Lecture 15: CUDA Case Studies. (3) Parallel Prefix Scan on the GPU. Using Multiple Streams in CUDA.

Lecture Summary

  • Last time

    • Case studies: parallel reduction on the GPU & 1D convolution

    • Looking beyond today: some more GPU computing feature, but looking for a while into optimization features

  • Today

    • One more cast study: parallel prefix scan

    • Using streams in GPU computing: increasing problem size; improving execution speeds

Parallel Prefix Scan on the GPU

Algo 1: Hillis & Steele (1986)

  • Simple, but suboptimal (O(N*log2(N)))

Algo 2: Harris-Sengupta-Owen (2007)

  • Convoluted, but O(N)

  • Balanced trees: A common parallel algorithm pattern

    • Upsweep from roots to the main trunk, and then down sweep from trunk to root

    • "Tree": Just a concept--the actual data structure is not used

CUDA Streams

  • A CUDA-enabled GPU has 2 engines

    • An execution engine

    • A copy engine (which contains 2 sub-engines that can work simultaneously)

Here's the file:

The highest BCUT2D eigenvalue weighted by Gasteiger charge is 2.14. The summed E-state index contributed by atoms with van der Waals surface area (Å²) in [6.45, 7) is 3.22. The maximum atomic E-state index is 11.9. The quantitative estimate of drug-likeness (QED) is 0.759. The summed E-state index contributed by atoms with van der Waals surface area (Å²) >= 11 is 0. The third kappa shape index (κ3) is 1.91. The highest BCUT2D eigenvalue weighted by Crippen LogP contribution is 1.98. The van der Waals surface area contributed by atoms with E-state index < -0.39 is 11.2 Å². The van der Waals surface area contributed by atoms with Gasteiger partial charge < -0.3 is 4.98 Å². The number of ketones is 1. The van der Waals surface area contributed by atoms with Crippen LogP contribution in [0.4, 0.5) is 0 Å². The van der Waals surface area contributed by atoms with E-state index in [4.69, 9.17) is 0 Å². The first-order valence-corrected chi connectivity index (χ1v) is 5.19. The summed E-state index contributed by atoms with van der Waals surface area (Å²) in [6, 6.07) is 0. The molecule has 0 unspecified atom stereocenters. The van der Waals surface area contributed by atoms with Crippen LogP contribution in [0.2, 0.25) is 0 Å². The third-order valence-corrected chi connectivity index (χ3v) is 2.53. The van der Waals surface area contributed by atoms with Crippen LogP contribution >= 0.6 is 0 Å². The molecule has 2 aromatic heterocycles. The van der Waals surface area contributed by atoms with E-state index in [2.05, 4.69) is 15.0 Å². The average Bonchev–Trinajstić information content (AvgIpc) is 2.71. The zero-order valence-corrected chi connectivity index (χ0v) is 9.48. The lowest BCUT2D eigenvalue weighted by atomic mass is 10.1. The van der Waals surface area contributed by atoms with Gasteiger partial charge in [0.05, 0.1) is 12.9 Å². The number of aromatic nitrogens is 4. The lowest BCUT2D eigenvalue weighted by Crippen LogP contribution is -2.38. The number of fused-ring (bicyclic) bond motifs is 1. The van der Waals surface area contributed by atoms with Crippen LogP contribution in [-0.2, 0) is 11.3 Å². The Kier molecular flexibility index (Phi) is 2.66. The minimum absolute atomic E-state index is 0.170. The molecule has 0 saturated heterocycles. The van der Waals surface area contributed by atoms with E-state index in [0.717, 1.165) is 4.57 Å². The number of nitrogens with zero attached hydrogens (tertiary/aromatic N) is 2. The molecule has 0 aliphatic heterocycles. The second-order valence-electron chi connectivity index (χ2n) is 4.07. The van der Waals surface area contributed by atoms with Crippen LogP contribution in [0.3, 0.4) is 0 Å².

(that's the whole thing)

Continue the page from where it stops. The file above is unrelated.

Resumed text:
• A H2D copy sub-engine

      • A D2H copy sub-engine

  • Async execution

    • Examples: Kernel launches, D2D mem copies, mem copies by functions with the Async suffix, etc

  • Overlapping Host <--> Device data transfer with device execution

    • Issue: The device execution stack is FIFO

      • Addressed by the usage of CUDA "streams"

  • Concurrency can be managed through streams

    • Concurrency means one of two things:

      • The copy and the execution engines of GPU working at the same time

      • Several different kernels being executed at the same time on the GPU

  • A stream is a sequence of CUDA commands issued by the host that executes on the GPU in issue-order

    • CUDA operations in different streams may run concurrently

    • CUDA operations from different streams may be interleaved

  • As soon as a CUDA function is invoked, a default stream (stream 0) is created

  • Create using cudaStreamCreate(), destroy using cudaStreamDestroy()

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